• J.C. Goodwin, DMD, 10134 N Oracle Rd, #170, Oro Valley, AZ 85704
  • 520-848-3889

Snoring Treatments

The noisy sounds of snoring occur when there is an obstruction to free the flow of air through the passages at the back of the mouth and nose. This area is the collapsible part of the airway where the tongue and upper throat meet the soft palate and uvula. Snoring occurs when these structures strike each other and vibrate while you breath.

In children, snoring may be a sign of problems with the tonsils and adenoids. A chronically snoring child should be examined by an otolaryngologist, who may recommend a tonsillectomy and adenoidectomy to return the child to full health.

People who snore may suffer from:

Poor muscle tone in the tongue and throat: When muscles are too relaxed, the tongue falls backwards into the airway or the throat muscles draw in from the sides into the airway. Some relaxation is natural during deep sleep, but may become a problem if exacerbated by alcohol or drugs that cause sleepiness

Excessive bulkiness of throat tissue: Children with large tonsils and adenoids often snore. Overweight people may have excess soft tissue in the neck that can lead to airway narrowing. Cysts or tumors are rare causes of airway narrowing.

Long soft palate and/or uvula: A long palate narrows the opening from the nose into the throat. The excessive length of the soft palate and/or uvula acts as a noisy flutter valve during relaxed breathing.

Obstructed nasal airways: A stuffy or blocked nose requires extra effort to pull air through it. This creates an exaggerated vacuum in the throat that pulls together the floppy tissues of the throat, and snoring results. So snoring may only occur during the hay fever season or with a cold or sinus infection. Also, deformities of the nose or nasal septum, such as a deviated septum (a deformity of the wall that separates one nostril from the other) can cause such an obstruction.

WHY IS SNORING SERIOUS?

Snoring can make the snorer an object of ridicule and can cause the bed partner to experience sleepless nights and fatigue.

It disturbs sleeping patterns and deprives the snorer of adequate rest. It may be a sign of obstructive sleep apnea (OSA), which can lead to serious, long-term health problems.

WHAT IS OBSTRUCTIVE SLEEP APNEA?

Snoring may be a sign of a more serious condition known as obstructive sleep apnea (OSA). OSA is characterized by multiple episodes of breathing pauses greater than 10 seconds at a time, due to upper airway narrowing or collapse. This results in lower amounts of oxygen in the blood, which causes the heart to work harder. It also causes disruption of the natural sleep cycle, which makes people feel poorly rested despite adequate time in bed. Apnea patients may experience 30 to 300 such events per night.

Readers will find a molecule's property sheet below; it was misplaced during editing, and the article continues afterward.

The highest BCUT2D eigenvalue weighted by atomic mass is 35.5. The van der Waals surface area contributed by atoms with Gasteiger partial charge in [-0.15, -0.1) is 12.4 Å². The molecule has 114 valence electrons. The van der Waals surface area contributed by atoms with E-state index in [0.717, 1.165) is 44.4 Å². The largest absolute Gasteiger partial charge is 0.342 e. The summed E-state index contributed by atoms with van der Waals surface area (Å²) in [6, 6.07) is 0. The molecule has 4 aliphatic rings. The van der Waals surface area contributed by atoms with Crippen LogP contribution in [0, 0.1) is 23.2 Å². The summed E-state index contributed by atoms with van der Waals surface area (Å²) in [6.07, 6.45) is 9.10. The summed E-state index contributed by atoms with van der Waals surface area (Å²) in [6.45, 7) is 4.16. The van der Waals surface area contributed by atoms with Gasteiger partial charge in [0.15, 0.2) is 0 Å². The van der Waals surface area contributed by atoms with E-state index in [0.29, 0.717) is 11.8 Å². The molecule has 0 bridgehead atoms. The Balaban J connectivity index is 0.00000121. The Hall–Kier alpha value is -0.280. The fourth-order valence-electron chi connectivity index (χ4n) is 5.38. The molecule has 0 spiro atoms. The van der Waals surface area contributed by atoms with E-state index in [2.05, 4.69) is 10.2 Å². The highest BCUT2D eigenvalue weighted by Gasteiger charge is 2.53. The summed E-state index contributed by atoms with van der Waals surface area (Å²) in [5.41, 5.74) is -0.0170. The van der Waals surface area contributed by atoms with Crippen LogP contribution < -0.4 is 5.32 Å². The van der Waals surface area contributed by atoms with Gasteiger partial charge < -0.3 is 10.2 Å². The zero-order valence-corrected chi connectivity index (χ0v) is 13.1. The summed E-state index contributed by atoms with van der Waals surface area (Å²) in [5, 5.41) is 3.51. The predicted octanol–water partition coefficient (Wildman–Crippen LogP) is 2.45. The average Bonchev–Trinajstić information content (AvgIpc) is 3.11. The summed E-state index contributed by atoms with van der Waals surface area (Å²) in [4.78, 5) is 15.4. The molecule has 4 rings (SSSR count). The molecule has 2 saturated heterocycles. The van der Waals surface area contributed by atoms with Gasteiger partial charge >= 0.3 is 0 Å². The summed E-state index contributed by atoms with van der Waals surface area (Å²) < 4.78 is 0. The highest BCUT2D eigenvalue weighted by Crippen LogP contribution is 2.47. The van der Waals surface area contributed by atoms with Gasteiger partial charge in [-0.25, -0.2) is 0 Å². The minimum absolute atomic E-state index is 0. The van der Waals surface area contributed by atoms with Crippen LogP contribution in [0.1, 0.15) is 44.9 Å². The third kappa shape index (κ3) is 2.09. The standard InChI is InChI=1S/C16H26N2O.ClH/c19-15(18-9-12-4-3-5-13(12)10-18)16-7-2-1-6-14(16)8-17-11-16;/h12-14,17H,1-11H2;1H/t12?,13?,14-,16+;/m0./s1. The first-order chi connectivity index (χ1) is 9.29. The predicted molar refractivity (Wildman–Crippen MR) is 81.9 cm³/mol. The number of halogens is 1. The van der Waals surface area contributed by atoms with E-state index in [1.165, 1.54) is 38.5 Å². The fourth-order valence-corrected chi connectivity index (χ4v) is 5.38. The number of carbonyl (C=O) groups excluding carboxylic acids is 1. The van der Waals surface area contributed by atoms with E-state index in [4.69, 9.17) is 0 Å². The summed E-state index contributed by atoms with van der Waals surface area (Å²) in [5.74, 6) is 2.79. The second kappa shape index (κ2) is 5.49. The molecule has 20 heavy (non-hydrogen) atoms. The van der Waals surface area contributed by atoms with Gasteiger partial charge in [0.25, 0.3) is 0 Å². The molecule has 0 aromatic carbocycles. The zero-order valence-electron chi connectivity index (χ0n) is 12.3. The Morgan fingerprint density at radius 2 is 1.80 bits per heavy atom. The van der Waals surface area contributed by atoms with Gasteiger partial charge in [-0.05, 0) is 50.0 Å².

The immediate effect of sleep apnea is that the snorer must sleep lightly and keep the throat muscles tense in order to keep airflow to the lungs. Because the snorer does not get a good rest, he or she may be sleepy during the day, which impairs job performance and makes him or her a hazardous driver or equipment operator. Untreated obstructive sleep apnea increases the risk of developing heart attacks, strokes, diabetes, and many other medical problems.

HOW IS HEAVY SNORING EVALUATED?

Heavy snorers should seek medical advice to ensure that sleep apnea is not a problem. Heavy snorers include people who snore constantly in any position or who negatively impact your partners sleep. An otolaryngologist will provide a thorough examination of the nose, mouth, throat, palate, and neck, often using a fiberoptic scope. An examination can reveal if the snoring is caused by nasal allergy, infection, nasal obstruction, or enlargement of tonsils and adenoids. A sleep study in a laboratory or at home may be necessary to determine if snoring is due to OSA.

All snorers with any of the following symptoms should be evaluated for possible obstructive sleep apnea:

  • Witnessed episodes of breath pauses or apnea during sleep
  • Daytime sleepiness or fatigue
  • High blood pressure
  • Heart disease
  • History of a stroke

To learn more, contact our Sleep Matters Rest office and set up a consultation with Dr. Goodwin. Give us a call at 520-848-3889.

Office Hours
Monday 8:00 AM 4:00 PM
Tuesday 8:00 PM 4:00 PM
Wednesday 8:00 AM 4:00 PM
Thursday 8:00 AM 4:00 PM
Friday 8:00 AM 12:00 PM
Saturday Closed
Sunday Closed

Please call for an appointment

Our Address

Sleep Matters - J.C. Goodwin, DMD
10134 N Oracle Rd, #170,
Oro Valley, AZ 85704

520-848-3889

520-989-3134

Join us on

Get Directions To Our Practice

Sleep Matters
Contact Us

(Maximum characters: 250)You have characters left.

Secure-Shield

Accessibility Menu